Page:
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​Ninety-six percent of weather-forecasting data comes
from weather satellites, yet the system is aging and
at risk of becoming unreliable to the military and
intelligence community.

​The U.S. potentially faces a "catastrophic" reduction in weather and climate data starting in 2016, resulting in less reliable weather forecasts and actionable intelligence, according to a federally-commissioned review panel. A National Oceanic and Atmospheric Administration (NOAA)/National Environmental Satellite Data and Information Service independent review team (IRT) – comprised of veterans of the weather, space and aerospace industries – found that NOAA has not done enough to mitigate the impacts of a weather satellite coverage gap.
At the same time, the Department of Defense weather satellite program could experience coverage loss in 2019, when two satellites cover the workload of six. And the recent release of the Obama Administration’s Arctic military strategy highlights the importance of understanding environmental changes and the impact on national security.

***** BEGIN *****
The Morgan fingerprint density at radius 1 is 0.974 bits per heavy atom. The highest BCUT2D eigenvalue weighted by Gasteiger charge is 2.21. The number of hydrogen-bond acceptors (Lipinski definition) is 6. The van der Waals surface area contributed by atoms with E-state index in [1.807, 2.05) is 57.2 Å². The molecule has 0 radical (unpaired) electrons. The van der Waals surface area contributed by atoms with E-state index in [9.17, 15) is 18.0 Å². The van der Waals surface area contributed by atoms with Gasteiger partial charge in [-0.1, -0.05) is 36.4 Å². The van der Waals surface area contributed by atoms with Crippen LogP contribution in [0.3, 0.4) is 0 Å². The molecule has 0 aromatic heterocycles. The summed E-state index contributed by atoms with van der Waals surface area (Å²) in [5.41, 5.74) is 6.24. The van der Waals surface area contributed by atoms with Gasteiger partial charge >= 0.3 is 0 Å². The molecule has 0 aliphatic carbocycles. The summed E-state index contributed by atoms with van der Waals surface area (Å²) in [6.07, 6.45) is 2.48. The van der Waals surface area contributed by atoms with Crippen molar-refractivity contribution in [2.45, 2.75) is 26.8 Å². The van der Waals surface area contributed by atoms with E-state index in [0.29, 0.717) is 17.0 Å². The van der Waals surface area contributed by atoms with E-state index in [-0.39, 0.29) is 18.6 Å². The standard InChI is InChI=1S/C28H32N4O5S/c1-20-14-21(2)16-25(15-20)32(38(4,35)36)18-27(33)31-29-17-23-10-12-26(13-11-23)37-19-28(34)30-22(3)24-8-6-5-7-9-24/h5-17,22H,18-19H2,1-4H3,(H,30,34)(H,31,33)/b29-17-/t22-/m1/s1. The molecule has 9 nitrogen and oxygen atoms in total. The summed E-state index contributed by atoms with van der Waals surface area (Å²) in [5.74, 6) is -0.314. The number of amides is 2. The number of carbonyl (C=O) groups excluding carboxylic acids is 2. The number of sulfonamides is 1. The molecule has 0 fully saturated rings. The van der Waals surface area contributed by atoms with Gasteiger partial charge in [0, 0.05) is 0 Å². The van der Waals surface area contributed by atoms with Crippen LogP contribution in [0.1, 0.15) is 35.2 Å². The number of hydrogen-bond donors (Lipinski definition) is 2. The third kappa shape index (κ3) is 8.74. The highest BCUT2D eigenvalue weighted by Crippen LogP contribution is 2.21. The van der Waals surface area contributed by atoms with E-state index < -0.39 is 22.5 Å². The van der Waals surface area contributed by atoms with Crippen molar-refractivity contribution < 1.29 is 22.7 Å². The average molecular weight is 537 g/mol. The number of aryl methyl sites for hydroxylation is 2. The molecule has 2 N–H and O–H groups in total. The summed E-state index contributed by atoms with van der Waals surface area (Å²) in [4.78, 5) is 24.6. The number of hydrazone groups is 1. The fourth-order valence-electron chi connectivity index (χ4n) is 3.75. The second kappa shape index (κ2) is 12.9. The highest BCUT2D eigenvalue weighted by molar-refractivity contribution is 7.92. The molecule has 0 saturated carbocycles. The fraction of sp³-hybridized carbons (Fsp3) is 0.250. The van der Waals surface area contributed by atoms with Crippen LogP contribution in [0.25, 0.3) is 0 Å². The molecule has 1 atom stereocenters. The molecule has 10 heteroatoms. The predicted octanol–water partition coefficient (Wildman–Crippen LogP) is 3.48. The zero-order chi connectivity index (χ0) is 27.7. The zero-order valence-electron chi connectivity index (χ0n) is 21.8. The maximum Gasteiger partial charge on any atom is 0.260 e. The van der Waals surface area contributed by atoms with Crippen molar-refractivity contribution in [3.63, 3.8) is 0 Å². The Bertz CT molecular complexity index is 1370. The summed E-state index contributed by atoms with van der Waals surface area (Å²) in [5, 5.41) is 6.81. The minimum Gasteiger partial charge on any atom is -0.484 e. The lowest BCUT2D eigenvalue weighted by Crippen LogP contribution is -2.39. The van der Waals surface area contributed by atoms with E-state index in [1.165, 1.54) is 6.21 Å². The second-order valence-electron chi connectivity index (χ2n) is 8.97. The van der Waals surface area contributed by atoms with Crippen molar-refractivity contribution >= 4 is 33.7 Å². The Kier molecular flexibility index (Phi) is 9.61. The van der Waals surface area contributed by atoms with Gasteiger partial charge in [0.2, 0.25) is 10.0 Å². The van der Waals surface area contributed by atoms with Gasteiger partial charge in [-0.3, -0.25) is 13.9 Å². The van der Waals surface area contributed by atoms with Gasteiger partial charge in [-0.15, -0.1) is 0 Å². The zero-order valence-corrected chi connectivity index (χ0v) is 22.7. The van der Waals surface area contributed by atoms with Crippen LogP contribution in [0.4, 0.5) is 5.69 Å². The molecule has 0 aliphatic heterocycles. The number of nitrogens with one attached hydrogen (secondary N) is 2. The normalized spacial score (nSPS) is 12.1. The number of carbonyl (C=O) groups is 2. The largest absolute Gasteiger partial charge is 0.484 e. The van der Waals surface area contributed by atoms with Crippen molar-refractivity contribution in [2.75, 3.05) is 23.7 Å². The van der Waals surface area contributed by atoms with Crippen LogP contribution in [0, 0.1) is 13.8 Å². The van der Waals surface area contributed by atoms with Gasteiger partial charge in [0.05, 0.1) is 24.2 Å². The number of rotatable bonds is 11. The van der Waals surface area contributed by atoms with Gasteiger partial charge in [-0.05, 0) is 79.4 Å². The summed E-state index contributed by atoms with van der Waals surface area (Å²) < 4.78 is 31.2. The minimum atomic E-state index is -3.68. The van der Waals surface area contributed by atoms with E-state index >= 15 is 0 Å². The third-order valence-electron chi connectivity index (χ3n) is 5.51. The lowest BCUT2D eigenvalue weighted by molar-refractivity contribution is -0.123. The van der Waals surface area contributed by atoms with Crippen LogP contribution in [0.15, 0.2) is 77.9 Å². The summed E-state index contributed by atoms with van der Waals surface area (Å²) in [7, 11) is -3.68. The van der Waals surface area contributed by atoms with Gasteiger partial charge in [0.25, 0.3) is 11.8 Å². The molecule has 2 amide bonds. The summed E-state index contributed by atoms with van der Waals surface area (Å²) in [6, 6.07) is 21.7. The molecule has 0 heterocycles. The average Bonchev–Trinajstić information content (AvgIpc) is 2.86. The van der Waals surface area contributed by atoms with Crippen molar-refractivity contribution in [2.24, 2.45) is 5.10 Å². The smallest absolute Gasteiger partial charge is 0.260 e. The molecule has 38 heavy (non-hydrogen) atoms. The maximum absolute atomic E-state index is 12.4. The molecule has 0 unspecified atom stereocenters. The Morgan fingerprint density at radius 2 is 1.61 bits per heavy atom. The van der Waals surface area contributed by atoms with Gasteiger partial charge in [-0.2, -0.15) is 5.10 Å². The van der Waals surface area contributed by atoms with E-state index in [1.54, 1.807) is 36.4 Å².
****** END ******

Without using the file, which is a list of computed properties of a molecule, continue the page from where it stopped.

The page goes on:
Unfortunately, no FY14 dollars have been allocated to fund the next generation of military weather satellites, which will fill the looming gap and better aid military operations. If funding is not approved, one proposed solution would be for the U.S. to purchase data from China to compensate for lost U.S. data. Due to cybersecurity concerns and ties between the Chinese space industry and military, this proposal has caused concern among policymakers.
This infographic, developed by Exelis Geospatial Systems, sheds additional light on this critical issue and possible solutions.